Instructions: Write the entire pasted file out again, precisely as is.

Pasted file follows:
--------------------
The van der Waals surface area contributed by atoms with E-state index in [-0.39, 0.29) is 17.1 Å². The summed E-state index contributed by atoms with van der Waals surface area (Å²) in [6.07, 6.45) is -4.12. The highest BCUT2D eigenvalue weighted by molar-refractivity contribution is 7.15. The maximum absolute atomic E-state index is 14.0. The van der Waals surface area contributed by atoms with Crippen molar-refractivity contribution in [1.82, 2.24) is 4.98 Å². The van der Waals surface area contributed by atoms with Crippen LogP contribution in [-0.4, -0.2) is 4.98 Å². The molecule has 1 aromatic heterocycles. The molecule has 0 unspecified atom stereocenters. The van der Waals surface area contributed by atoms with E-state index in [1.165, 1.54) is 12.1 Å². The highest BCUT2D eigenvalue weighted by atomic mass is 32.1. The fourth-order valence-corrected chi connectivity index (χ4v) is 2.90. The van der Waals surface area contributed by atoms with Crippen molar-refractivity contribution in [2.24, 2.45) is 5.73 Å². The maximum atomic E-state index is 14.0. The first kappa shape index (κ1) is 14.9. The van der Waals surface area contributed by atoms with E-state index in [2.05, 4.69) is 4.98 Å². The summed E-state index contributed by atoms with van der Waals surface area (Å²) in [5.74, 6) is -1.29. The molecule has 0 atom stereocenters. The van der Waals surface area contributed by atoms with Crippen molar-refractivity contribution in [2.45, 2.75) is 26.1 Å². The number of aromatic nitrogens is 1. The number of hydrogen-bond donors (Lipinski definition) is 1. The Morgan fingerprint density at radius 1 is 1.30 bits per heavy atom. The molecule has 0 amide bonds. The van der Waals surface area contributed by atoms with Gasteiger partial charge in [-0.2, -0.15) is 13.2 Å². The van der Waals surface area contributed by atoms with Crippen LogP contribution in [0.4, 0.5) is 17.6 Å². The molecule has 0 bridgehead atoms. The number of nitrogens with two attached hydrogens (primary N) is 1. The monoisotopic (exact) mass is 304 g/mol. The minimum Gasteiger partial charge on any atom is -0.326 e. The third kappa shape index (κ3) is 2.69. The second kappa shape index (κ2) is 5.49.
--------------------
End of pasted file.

The van der Waals surface area contributed by atoms with E-state index in [-0.39, 0.29) is 17.1 Å². The summed E-state index contributed by atoms with van der Waals surface area (Å²) in [6.07, 6.45) is -4.12. The highest BCUT2D eigenvalue weighted by molar-refractivity contribution is 7.15. The maximum absolute atomic E-state index is 14.0. The van der Waals surface area contributed by atoms with Crippen molar-refractivity contribution in [1.82, 2.24) is 4.98 Å². The van der Waals surface area contributed by atoms with Crippen LogP contribution in [-0.4, -0.2) is 4.98 Å². The molecule has 1 aromatic heterocycles. The molecule has 0 unspecified atom stereocenters. The van der Waals surface area contributed by atoms with E-state index in [1.165, 1.54) is 12.1 Å². The highest BCUT2D eigenvalue weighted by atomic mass is 32.1. The fourth-order valence-corrected chi connectivity index (χ4v) is 2.90. The van der Waals surface area contributed by atoms with Crippen molar-refractivity contribution in [2.24, 2.45) is 5.73 Å². The maximum atomic E-state index is 14.0. The first kappa shape index (κ1) is 14.9. The van der Waals surface area contributed by atoms with E-state index in [2.05, 4.69) is 4.98 Å². The summed E-state index contributed by atoms with van der Waals surface area (Å²) in [5.74, 6) is -1.29. The molecule has 0 atom stereocenters. The van der Waals surface area contributed by atoms with Crippen molar-refractivity contribution in [2.45, 2.75) is 26.1 Å². The number of aromatic nitrogens is 1. The number of hydrogen-bond donors (Lipinski definition) is 1. The Morgan fingerprint density at radius 1 is 1.30 bits per heavy atom. The molecule has 0 amide bonds. The van der Waals surface area contributed by atoms with Gasteiger partial charge in [-0.2, -0.15) is 13.2 Å². The van der Waals surface area contributed by atoms with Crippen LogP contribution in [0.4, 0.5) is 17.6 Å². The molecule has 0 bridgehead atoms. The number of nitrogens with two attached hydrogens (primary N) is 1. The monoisotopic (exact) mass is 304 g/mol. The minimum Gasteiger partial charge on any atom is -0.326 e. The third kappa shape index (κ3) is 2.69. The second kappa shape index (κ2) is 5.49.